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Digital Thieves Sell Defrauding Software As A Service Online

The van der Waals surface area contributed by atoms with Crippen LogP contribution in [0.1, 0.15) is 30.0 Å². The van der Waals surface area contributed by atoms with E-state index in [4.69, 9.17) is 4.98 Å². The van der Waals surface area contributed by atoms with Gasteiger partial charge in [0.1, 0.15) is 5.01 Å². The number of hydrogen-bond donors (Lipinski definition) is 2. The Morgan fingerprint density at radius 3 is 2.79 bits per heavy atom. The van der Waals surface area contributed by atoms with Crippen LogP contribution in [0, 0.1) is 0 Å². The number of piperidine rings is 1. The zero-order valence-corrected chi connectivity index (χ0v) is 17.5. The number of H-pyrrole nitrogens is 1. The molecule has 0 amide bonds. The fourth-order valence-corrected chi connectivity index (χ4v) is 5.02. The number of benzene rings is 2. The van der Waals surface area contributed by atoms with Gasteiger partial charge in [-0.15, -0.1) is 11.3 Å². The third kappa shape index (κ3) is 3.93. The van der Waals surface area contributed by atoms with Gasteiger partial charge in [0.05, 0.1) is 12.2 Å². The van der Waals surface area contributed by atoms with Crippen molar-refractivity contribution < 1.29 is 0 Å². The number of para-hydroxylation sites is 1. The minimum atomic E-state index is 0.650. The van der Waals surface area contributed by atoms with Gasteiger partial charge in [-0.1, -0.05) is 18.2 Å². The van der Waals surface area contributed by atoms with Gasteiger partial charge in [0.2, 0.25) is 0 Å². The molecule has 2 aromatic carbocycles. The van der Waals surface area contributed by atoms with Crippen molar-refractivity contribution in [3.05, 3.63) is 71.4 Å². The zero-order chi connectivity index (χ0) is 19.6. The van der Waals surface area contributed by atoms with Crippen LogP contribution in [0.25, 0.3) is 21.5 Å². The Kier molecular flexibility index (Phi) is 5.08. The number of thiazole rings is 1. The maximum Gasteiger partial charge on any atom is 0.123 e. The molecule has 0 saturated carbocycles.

Highlights – Criminals are offering defrauding software in a Software as a Service model – Fraud as a Service packages are traded and sold in Internet chat rooms and forums – Financial institutions are deploying new security procedures and technologies to combat threats A researcher presenting at an October 2008 security conference in London, England detailed a new trend of online fraud whereby criminals are offering fraudulent services in a Software as a Service (SaaS) model. The model allows anyone wishing to participate in online fraud to purchase services from unscrupulous individuals lurking in Internet chat rooms and forums. The services include information-stealing Trojan viruses, together with hosting services and a fully integrated infection service to include patches and upgrades so the Trojan avoids detection by security software. According to security vendor RSA’s Anti Fraud Command Center, nearly half of all phishing attacks are now carried out by individuals or small groups who meet and trade information and services in Internet chat rooms. Phishing is the criminally fraudulent process of attempting to acquire sensitive information such as usernames, passwords and credit card details, by masquerading as a trustworthy entity in an electronic communication. Given the potential for large sums of money to be made by employing various phishing schemes, the application of the SaaS model to phishing attacks was a natural evolution of bringing those who have the technical skills to create malicious software together with those who have the desire to run fraudulent criminal enterprises. An individual or group wishing to create their own phishing scam can simply visit an Internet chat room and purchase fraud services from another individual and begin defrauding other unsuspecting Internet users with relative ease. In the near to mid-term, we expect more individuals to purchase ‘fraud as a service’ packages because of its relative ease to deploy along with a support structure to allow the individual to obtain technical assistance and updates to the software. Those providing the services also stand to make large sums of money by selling their services to hundreds, possibly thousands of individuals online. Online Fraudsters: Two Groups The head of RSA’s New Technologies group stated in his presentation that most online fraudsters can be broken down into two groups: harvesting fraudsters, who specialize in stealing user credentials, and cash-out operators, who focus on laundering the money from stolen accounts or fraudulently purchased goods. Internet fraud normally follows the following steps: 1. Harvesting fraudsters leverage the advantages provided by the ‘fraud as a service’ packages to help them harvest account details. 2. Next, cash-out operators transfer the money from the compromised accounts into a network of so-called “mule accounts.” 3. The money is then sent via Western Union from these “mule accounts” to a third party individual who will keep a percentage of laundered money as payment and pass the remaining funds on to the cash-out fraudster. 4. In the end, the cash-out operator and harvester will share their profits. Financial Institutions Adapt Security Measures According to a survey conducted by the Pew Internet & American Life Project in May 2008, 53 percent of American adults who use the Internet participated in online banking. This number represents a steady increase from a similar 2006 survey in which 43 percent or about 63 million American adults participated in online banking. If financial institutions are to continue these upward trends and maintain customer confidence in conducting financial transactions online, they must keep pace with new attacks by continually developing procedure and technologies to combat increasing threats. Some of the new techniques and technologies being deployed involve: • Limiting credit harvesting by

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